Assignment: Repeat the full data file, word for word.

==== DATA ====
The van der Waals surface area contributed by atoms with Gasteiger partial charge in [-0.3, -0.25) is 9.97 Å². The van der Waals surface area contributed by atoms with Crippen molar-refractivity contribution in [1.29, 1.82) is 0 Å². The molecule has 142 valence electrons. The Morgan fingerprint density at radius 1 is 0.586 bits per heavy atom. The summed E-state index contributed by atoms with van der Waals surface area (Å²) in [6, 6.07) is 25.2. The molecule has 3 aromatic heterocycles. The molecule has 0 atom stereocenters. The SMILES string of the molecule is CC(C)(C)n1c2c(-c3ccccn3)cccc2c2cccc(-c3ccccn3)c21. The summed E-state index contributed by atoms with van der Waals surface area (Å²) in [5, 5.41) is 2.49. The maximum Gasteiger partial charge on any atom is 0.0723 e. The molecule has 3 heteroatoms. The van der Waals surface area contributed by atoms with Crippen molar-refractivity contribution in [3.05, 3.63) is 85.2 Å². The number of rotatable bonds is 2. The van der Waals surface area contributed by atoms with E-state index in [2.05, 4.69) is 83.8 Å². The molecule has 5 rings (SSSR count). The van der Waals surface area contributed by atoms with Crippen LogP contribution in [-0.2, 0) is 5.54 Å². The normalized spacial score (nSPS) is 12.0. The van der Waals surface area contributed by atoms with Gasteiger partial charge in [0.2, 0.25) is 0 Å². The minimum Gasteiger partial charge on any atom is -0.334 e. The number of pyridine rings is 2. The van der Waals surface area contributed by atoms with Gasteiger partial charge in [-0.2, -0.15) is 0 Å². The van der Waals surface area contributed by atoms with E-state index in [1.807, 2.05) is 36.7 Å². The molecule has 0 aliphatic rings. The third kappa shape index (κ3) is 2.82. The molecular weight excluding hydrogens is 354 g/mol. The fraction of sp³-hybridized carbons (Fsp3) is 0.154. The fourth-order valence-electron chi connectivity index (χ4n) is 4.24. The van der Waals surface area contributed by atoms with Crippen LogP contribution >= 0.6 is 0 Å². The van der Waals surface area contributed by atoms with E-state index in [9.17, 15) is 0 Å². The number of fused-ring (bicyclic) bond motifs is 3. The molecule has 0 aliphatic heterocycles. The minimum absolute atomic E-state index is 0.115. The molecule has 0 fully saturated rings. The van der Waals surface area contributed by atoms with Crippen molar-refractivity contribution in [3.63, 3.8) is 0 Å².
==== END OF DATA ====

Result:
The van der Waals surface area contributed by atoms with Gasteiger partial charge in [-0.3, -0.25) is 9.97 Å². The van der Waals surface area contributed by atoms with Crippen molar-refractivity contribution in [1.29, 1.82) is 0 Å². The molecule has 142 valence electrons. The Morgan fingerprint density at radius 1 is 0.586 bits per heavy atom. The summed E-state index contributed by atoms with van der Waals surface area (Å²) in [6, 6.07) is 25.2. The molecule has 3 aromatic heterocycles. The molecule has 0 atom stereocenters. The SMILES string of the molecule is CC(C)(C)n1c2c(-c3ccccn3)cccc2c2cccc(-c3ccccn3)c21. The summed E-state index contributed by atoms with van der Waals surface area (Å²) in [5, 5.41) is 2.49. The maximum Gasteiger partial charge on any atom is 0.0723 e. The molecule has 3 heteroatoms. The van der Waals surface area contributed by atoms with Crippen molar-refractivity contribution in [3.05, 3.63) is 85.2 Å². The number of rotatable bonds is 2. The van der Waals surface area contributed by atoms with E-state index in [2.05, 4.69) is 83.8 Å². The molecule has 5 rings (SSSR count). The van der Waals surface area contributed by atoms with Crippen LogP contribution in [-0.2, 0) is 5.54 Å². The normalized spacial score (nSPS) is 12.0. The van der Waals surface area contributed by atoms with Gasteiger partial charge in [0.2, 0.25) is 0 Å². The minimum Gasteiger partial charge on any atom is -0.334 e. The number of pyridine rings is 2. The van der Waals surface area contributed by atoms with Gasteiger partial charge in [-0.2, -0.15) is 0 Å². The van der Waals surface area contributed by atoms with E-state index in [1.807, 2.05) is 36.7 Å². The molecule has 0 aliphatic rings. The third kappa shape index (κ3) is 2.82. The molecular weight excluding hydrogens is 354 g/mol. The fraction of sp³-hybridized carbons (Fsp3) is 0.154. The fourth-order valence-electron chi connectivity index (χ4n) is 4.24. The van der Waals surface area contributed by atoms with Crippen LogP contribution >= 0.6 is 0 Å². The van der Waals surface area contributed by atoms with E-state index in [9.17, 15) is 0 Å². The number of fused-ring (bicyclic) bond motifs is 3. The molecule has 0 aliphatic heterocycles. The minimum absolute atomic E-state index is 0.115. The molecule has 0 fully saturated rings. The van der Waals surface area contributed by atoms with Crippen molar-refractivity contribution in [3.63, 3.8) is 0 Å².